The ID and IDM for each project will work closely with you to set a development schedule for tasks and materials to encourage the project to be completed by the end of the cycle. Unfortunately, due to demand, the development of a course cannot be extended past the development deadline.
At the end of the cycle, each course will go through several audits including accessibility, Quality Matters, PROCES standards (MSU Denver specific), and quality control. You will also have the opportunity to view the course in its entirety and provide feedback. The ID for each project will shepherd the course through reviews and serve as a main line of communication to you during remediation of content. While IDs will provide recommendations based on review feedback, the final decisions about content remain with you.
When the cycle concludes, the ID will copy the newly created course into a Canvas shell of your choosing. In addition, you will also receive a detailed final report summarizing the course development.
Please Note: Course Development Agreement Completion
Instructors participating in a course development will sign a course development agreement with the Office of Online Learning for the duration of the development cycle. Final courses will be reviewed by the PROCES committee to determine if the developed course meets the required criteria (QM standards, PROCES standards, Accessibility criteria, etc.).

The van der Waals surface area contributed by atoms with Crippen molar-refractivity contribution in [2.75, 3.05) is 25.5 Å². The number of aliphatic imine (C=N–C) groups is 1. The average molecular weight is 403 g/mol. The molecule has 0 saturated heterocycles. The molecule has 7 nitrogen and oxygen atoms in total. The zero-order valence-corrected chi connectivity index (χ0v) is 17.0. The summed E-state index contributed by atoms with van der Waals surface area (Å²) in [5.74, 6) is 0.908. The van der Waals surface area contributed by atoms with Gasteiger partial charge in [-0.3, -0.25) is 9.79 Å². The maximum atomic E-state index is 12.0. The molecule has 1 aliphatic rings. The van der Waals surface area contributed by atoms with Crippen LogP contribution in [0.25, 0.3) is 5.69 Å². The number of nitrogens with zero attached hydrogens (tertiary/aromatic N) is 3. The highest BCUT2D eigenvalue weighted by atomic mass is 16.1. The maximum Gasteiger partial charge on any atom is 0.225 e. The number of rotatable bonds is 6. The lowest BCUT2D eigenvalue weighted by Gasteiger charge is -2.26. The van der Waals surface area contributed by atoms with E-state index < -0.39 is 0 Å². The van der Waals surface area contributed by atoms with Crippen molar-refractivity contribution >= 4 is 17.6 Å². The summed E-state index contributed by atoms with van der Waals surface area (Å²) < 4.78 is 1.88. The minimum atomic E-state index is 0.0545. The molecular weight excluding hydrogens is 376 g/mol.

The CTLD offers a wide variety of collaborative course design services as part of the development cycle. The Instructional Designer (ID) assigned to the course will serve as project manager and design expert, supporting you with your project. You will have a set amount of the ID’s time to “spend” on instructional design services (covered more in the paragraph below).
While some of the tasks are built into the cycle (development schedule, accessibility, end-of-cycle reviews), each project will have a budget of tokens (one token = one hour of time) for services. This empowers you to be in charge of how to spend project time, and prioritize efforts to fit your needs.